It’s hard to escape clichés in our culture. These all-too-common sayings are intended to express a relatable sentiment or experience: All that glitters isn’t gold. Time heals all wounds. The calm before the storm. Laughter is the best medicine, etc. They provide a sense of empathy and comfort when faced with difficult circumstances or decisions. No surprise, the investment industry has been fertile ground for cultivating clichés. Buy low, sell high. Bulls make money, pigs get slaughtered. Never try to catch a falling knife. Don’t put all your eggs in one basket. The aim is to convey a sense of tried-and-true wisdom that can serve as a guiding principle. However, all clichés are based on generalities and stereotypes. They don’t offer specific guidance or reflect individual circumstances.
Unfortunately, many investment products and advice platforms are designed to promote efficiency by jump-starting the investment process through subjective risk tolerance questionnaires, rigid aged-based models, or even just simple rules of thumb. While these shortcuts may offer a framework for decision making and even a sense of comfort, they don’t address clients as individuals. Understanding the client’s specific financial profile, cash flows, and long-term goals should be the first step in the investment process and serve as the strategic foundation. The cornerstone of any long-term investment strategy is the asset allocation policy.
Asset allocation involves combining different asset classes to address the desired portfolio outcome. At the highest level, asset allocation could simply involve three asset classes: stocks, bonds, and cash. These three asset class categories are grouped separately because they have distinct properties, but also because they react differently in specific economic conditions. In practice, each asset class is further segmented into sub-asset classes. Stocks may be large companies or small companies, international or domestic, growth or value. Bonds may be divided by the issuer, government or corporate, as well as the country of domicile or credit quality.
Volumes of research have been written about asset allocation, and there are many ways to navigate toward a desired outcome. While these approaches may differ in their processes and goals, most seasoned investors and many academic studies would identify asset allocation as the primary driver of long-term portfolio returns. As such, it is important that the asset allocation process reflect the specific circumstances of each client and not rest on broad generalizations or assumed behaviors.
Like everything at HM Payson, our approach to asset allocation is centered around the client. We balance each client’s long-term growth objectives against their short-term liquidity needs. While addressing these dual goals, this decision framework remains grounded in common sense and historical market analysis and avoids opaque concepts like measuring “risk tolerance.”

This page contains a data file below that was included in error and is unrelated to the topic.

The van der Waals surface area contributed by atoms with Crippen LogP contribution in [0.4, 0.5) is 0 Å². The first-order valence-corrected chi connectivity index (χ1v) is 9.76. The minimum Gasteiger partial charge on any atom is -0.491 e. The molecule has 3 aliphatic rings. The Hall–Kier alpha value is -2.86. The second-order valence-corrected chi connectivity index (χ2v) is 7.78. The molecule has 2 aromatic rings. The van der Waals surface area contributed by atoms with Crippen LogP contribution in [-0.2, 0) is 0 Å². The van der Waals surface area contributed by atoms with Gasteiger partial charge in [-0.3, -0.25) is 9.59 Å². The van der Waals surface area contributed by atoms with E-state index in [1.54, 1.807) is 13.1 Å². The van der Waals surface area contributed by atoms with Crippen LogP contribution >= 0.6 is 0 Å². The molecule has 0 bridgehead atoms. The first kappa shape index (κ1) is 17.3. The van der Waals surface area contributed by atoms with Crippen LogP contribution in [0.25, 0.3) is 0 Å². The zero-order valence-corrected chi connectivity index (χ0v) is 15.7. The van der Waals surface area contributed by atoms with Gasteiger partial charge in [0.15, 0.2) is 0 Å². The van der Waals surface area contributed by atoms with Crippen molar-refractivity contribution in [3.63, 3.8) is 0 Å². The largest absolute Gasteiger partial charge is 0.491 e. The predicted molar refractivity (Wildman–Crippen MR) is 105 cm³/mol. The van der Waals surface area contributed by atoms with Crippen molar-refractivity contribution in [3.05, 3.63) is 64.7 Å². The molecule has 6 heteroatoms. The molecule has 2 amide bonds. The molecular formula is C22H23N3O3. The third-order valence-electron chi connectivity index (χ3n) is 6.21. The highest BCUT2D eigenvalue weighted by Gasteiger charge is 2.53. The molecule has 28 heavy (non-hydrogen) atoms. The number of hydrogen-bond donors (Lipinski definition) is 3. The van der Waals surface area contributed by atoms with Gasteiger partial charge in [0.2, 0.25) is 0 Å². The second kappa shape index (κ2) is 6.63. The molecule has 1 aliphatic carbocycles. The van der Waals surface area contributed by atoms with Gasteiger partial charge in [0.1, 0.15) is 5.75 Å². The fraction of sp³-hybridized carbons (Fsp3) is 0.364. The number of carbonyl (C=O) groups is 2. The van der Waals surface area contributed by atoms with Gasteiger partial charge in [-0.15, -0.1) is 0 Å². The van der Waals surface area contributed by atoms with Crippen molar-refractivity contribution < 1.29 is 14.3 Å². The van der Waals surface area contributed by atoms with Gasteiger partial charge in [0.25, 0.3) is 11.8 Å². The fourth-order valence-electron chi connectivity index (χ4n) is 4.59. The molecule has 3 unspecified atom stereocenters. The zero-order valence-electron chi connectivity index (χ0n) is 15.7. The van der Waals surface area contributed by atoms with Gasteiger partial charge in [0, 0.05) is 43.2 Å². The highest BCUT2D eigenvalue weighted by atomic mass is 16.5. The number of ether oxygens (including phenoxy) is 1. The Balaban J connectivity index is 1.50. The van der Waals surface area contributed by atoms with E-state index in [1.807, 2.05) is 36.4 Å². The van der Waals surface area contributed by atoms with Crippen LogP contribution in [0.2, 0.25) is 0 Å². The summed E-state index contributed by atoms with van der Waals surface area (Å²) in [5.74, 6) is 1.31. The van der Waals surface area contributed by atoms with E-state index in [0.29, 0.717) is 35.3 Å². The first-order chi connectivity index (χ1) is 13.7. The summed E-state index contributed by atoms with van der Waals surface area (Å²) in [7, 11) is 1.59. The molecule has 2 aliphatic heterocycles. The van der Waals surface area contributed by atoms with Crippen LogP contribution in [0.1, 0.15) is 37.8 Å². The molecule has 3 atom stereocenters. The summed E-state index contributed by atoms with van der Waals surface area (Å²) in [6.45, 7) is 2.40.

Educating clients about different asset classes and market volatility are important facets of our relationship. However, we do not determine a client’s appropriate asset allocation by asking about their risk tolerance. Every client defines “risk tolerance” differently; so “what is your risk tolerance?” is simply the wrong question to ask.
Instead, we evaluate spending patterns and liquidity needs over the short and intermediate term. These inputs are easier to quantify and provide a mechanism to adapt the asset allocation over time as the client’s financial situation changes.
By identifying the client’s liquidity needs looking out 3-5 years, we can create a long-term investment policy that isolates and protects a portion of the portfolio to cover those withdrawals. In this way, we are adapting the client’s asset allocation to reflect their specific circumstances. The image below provides examples of this approach for four hypothetical clients of different ages and liquidity needs (note that the recommended allocation is a function of liquidity needs, not age or assumed tolerance for volatility).
The long-term investment policy seeks to match the client’s liquidity needs and long-term growth objectives with an appropriate asset allocation, striking a balance between short-term safety and long-term wealth accumulation. This liquidity-based asset allocation framework recognizes that stocks are inherently volatile, and that staying the course in the face of short-term volatility is critical to achieving long-term growth objectives.
We want to stick to the long-term strategy and avoid the temptation of “timing” the market by trading in and out of stocks. Attempting to time the market is a common pitfall that keeps investors from realizing their long-term goals.
In practice, to stay the course, an investor must 1) acknowledge their behavioral biases and adopt a framework that addresses those impulses if stock markets experience a sharp downturn; and 2) have the security of knowing that their short-term spending needs will be met.
The latter is why we always explicitly identify each client’s near-term spending needs and allocate a portion of the portfolio to meet them. In doing so, we help clients remain disciplined and non-emotional in the face of market volatility, minimizing the risk that
they will abandon their investment plan by selling equities at an inopportune time.